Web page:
It’s not the hijab, it’s the attitude that bothers me

Published: February 3, 2013
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The hijab is your choice, but don't look down on people who choose not to wear it. PHOTO: AFP

Legend has it that when the clock strikes midnight, a terrifying army of beasts awaken who call themselves “The Westernsteins.”

They comb our cities, with the sole mission of shaming and persecuting women who wear hijabs or traditional conservative clothing.

Such was the terror of Westernsteins that families across Pakistan forbade their women to leave their homes without donning skinny jeans and spaghetti-strap tops. The flame of hope had ostensibly been extinguished, when the nation decided to fight back with a passionate campaign to promote hijab.

The dream was that one day women would be able to wear hijabs as freely as they get to wear Western clothing.

Before continuing, I must emphasise that this satirical chutzpah is not meant to invalidate the difficult experiences hijab-wearing women have faced because of their choice of clothing. The object is to shed light on our nation’s collective paranoia about being oppressed by malignant foreign influences, to provide balance to the one-sided coverage of women being persecuted for their clothing, and to deal with some gross misconceptions people have regarding what liberals think of hijabs.

The commonest objection that liberals and feminists face is regarding their apparent hypocrisy of calling for women’s right to wear whatever they wish, while criticising their choice to wear hijabs. That is not what the criticism is usually about.

Their concerns are as follows:

Allocating respect by clothing choices

There’s a growing notion that the amount of respect a woman is entitled to be determined by the type of dress she wears. By portraying non-compliance with hijab as “immodesty”, we propagate a dangerous idea that women without hijab are fair game for judgment, scorn or even sexual harassment.

By doing so, the public can potentially pressurise women into choosing hijab in order to become socially accepted.

Hijab is never a choice, unless you have the freedom to remove it without being looked upon with contempt. Otherwise, it simply transforms into a social obligation.

More-modest-than-thou syndrome

Although certainly not a universal trait among hijab wearers, self-righteousness occasionally becomes palpable.

Your choice to wear a hijab is beyond question. Your choice to judge others for not abiding by the same dress code as you is unacceptable.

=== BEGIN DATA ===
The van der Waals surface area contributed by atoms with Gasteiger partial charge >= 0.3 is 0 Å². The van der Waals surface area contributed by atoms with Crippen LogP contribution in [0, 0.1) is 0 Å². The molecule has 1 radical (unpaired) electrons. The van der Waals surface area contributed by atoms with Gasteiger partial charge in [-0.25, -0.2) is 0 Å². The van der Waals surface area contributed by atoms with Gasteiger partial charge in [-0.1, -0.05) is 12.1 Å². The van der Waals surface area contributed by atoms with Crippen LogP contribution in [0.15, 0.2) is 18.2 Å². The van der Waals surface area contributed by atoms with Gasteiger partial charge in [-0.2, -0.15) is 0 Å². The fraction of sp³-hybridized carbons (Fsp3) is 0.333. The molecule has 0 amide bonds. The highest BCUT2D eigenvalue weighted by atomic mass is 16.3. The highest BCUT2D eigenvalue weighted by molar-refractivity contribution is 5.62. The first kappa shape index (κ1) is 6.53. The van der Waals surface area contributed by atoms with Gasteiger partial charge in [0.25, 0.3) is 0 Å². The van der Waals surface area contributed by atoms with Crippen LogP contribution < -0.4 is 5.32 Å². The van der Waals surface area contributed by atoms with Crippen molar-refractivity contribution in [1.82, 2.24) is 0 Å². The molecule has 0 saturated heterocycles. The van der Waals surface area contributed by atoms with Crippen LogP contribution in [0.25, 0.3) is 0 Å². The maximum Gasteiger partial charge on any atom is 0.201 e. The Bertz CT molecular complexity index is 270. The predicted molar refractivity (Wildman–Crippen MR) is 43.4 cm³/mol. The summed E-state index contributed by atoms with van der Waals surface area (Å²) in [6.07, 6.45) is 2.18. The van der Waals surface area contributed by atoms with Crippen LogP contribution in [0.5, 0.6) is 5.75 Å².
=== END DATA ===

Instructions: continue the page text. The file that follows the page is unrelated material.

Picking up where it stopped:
They may have different cultural values, or a different interpretation of religion and do not deserve your condescension.

Acceptance as a one-way street

You cannot criticise or shame a Western woman for her decision to wear a mini-skirt, bikini or any dress you’ve deemed too provocative, but cry a river when she displays the same attitude towards your hijab. Demand respect for your cultural values only if you’re willing to reciprocate it.

Gender-specific sartorial restrictions

Feminists traditionally have expressed concern for any restriction that disproportionately affects one gender group more than the other. Naturally, when they see women imposing excessive clothing restraints upon themselves – the kind that men never have to put up with – they tend to view it as self-discrimination.

Furthermore, they may see this as enforcing the idea that the onus is upon women to protect themselves from men’s uncouth or even criminal behaviour, instead of making men practice self-control.

Your right to wear a hijab is unchallengeable, and I find nothing wrong with the garment itself.

What liberals find disturbing is the promotion of hijab as an honourable choice as opposed to other choices that make you less worthy of respect.

It is the glorification of hijab, not just as a garment that brings you closer to God, but something that makes you better than others who, for their own reasons, have decided not to wear it.

It is the moisture of ethnocentricity and sanctimonious condensing around hijab that we find intolerable, not the hijab itself.

Read more by Faraz here, or follow him on Twitter @FarazTalat.

Faraz Talat

Faraz Talat

A medical doctor and bubble-wrap enthusiast from Rawalpindi, who writes mostly about science and social politics (and bubble-wrap). He tweets @FarazTalat (twitter.com/FarazTalat)

The views expressed by the writer and the reader comments do not necessarily reflect the views and policies of The Express Tribune.